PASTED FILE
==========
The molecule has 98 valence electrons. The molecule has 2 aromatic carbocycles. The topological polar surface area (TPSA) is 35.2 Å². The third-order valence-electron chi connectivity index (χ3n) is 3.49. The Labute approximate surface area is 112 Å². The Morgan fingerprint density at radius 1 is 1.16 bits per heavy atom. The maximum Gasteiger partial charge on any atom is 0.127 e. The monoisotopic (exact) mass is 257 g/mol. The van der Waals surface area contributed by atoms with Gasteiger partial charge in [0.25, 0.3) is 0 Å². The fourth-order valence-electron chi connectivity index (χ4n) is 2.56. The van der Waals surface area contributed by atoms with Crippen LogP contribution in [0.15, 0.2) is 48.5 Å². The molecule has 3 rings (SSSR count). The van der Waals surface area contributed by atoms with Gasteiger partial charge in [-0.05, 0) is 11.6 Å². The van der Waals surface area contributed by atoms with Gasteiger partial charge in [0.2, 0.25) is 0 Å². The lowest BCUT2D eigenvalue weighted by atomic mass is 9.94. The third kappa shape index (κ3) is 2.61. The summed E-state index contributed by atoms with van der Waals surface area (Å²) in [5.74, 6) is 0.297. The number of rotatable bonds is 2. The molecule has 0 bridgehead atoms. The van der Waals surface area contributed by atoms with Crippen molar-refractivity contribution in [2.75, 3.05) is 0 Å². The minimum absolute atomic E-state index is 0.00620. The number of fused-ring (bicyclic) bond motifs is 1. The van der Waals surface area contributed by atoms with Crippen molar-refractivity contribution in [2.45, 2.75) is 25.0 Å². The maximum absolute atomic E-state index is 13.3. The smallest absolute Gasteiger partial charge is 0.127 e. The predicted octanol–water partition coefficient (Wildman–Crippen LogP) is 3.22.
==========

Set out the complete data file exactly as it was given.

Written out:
The molecule has 98 valence electrons. The molecule has 2 aromatic carbocycles. The topological polar surface area (TPSA) is 35.2 Å². The third-order valence-electron chi connectivity index (χ3n) is 3.49. The Labute approximate surface area is 112 Å². The Morgan fingerprint density at radius 1 is 1.16 bits per heavy atom. The maximum Gasteiger partial charge on any atom is 0.127 e. The monoisotopic (exact) mass is 257 g/mol. The van der Waals surface area contributed by atoms with Gasteiger partial charge in [0.25, 0.3) is 0 Å². The fourth-order valence-electron chi connectivity index (χ4n) is 2.56. The van der Waals surface area contributed by atoms with Crippen LogP contribution in [0.15, 0.2) is 48.5 Å². The molecule has 3 rings (SSSR count). The van der Waals surface area contributed by atoms with Gasteiger partial charge in [-0.05, 0) is 11.6 Å². The van der Waals surface area contributed by atoms with Gasteiger partial charge in [0.2, 0.25) is 0 Å². The lowest BCUT2D eigenvalue weighted by atomic mass is 9.94. The third kappa shape index (κ3) is 2.61. The summed E-state index contributed by atoms with van der Waals surface area (Å²) in [5.74, 6) is 0.297. The number of rotatable bonds is 2. The molecule has 0 bridgehead atoms. The van der Waals surface area contributed by atoms with Crippen molar-refractivity contribution in [2.75, 3.05) is 0 Å². The minimum absolute atomic E-state index is 0.00620. The number of fused-ring (bicyclic) bond motifs is 1. The van der Waals surface area contributed by atoms with Crippen molar-refractivity contribution in [2.45, 2.75) is 25.0 Å². The maximum absolute atomic E-state index is 13.3. The smallest absolute Gasteiger partial charge is 0.127 e. The predicted octanol–water partition coefficient (Wildman–Crippen LogP) is 3.22.